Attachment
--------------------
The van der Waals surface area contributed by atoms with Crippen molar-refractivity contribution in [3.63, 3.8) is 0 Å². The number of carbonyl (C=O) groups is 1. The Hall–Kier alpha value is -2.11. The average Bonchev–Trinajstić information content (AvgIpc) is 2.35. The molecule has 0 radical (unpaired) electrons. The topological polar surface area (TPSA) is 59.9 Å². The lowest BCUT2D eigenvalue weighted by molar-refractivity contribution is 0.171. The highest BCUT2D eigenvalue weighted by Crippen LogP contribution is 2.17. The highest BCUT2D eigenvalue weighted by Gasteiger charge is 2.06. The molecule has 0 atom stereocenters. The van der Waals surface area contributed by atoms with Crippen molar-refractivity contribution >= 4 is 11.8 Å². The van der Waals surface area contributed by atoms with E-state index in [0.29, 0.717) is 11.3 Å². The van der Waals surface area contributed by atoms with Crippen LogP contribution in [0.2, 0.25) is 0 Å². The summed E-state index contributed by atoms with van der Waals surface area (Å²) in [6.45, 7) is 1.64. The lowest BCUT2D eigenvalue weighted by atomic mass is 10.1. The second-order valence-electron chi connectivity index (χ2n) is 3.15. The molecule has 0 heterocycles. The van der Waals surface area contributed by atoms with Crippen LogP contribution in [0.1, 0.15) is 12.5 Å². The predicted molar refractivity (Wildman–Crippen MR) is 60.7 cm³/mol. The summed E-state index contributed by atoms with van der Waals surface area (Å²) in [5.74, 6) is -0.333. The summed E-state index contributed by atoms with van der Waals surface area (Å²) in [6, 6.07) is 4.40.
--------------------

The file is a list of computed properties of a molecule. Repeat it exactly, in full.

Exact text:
The van der Waals surface area contributed by atoms with Crippen molar-refractivity contribution in [3.63, 3.8) is 0 Å². The number of carbonyl (C=O) groups is 1. The Hall–Kier alpha value is -2.11. The average Bonchev–Trinajstić information content (AvgIpc) is 2.35. The molecule has 0 radical (unpaired) electrons. The topological polar surface area (TPSA) is 59.9 Å². The lowest BCUT2D eigenvalue weighted by molar-refractivity contribution is 0.171. The highest BCUT2D eigenvalue weighted by Crippen LogP contribution is 2.17. The highest BCUT2D eigenvalue weighted by Gasteiger charge is 2.06. The molecule has 0 atom stereocenters. The van der Waals surface area contributed by atoms with Crippen molar-refractivity contribution >= 4 is 11.8 Å². The van der Waals surface area contributed by atoms with E-state index in [0.29, 0.717) is 11.3 Å². The van der Waals surface area contributed by atoms with Crippen LogP contribution in [0.2, 0.25) is 0 Å². The summed E-state index contributed by atoms with van der Waals surface area (Å²) in [6.45, 7) is 1.64. The lowest BCUT2D eigenvalue weighted by atomic mass is 10.1. The second-order valence-electron chi connectivity index (χ2n) is 3.15. The molecule has 0 heterocycles. The van der Waals surface area contributed by atoms with Crippen LogP contribution in [0.1, 0.15) is 12.5 Å². The predicted molar refractivity (Wildman–Crippen MR) is 60.7 cm³/mol. The summed E-state index contributed by atoms with van der Waals surface area (Å²) in [5.74, 6) is -0.333. The summed E-state index contributed by atoms with van der Waals surface area (Å²) in [6, 6.07) is 4.40.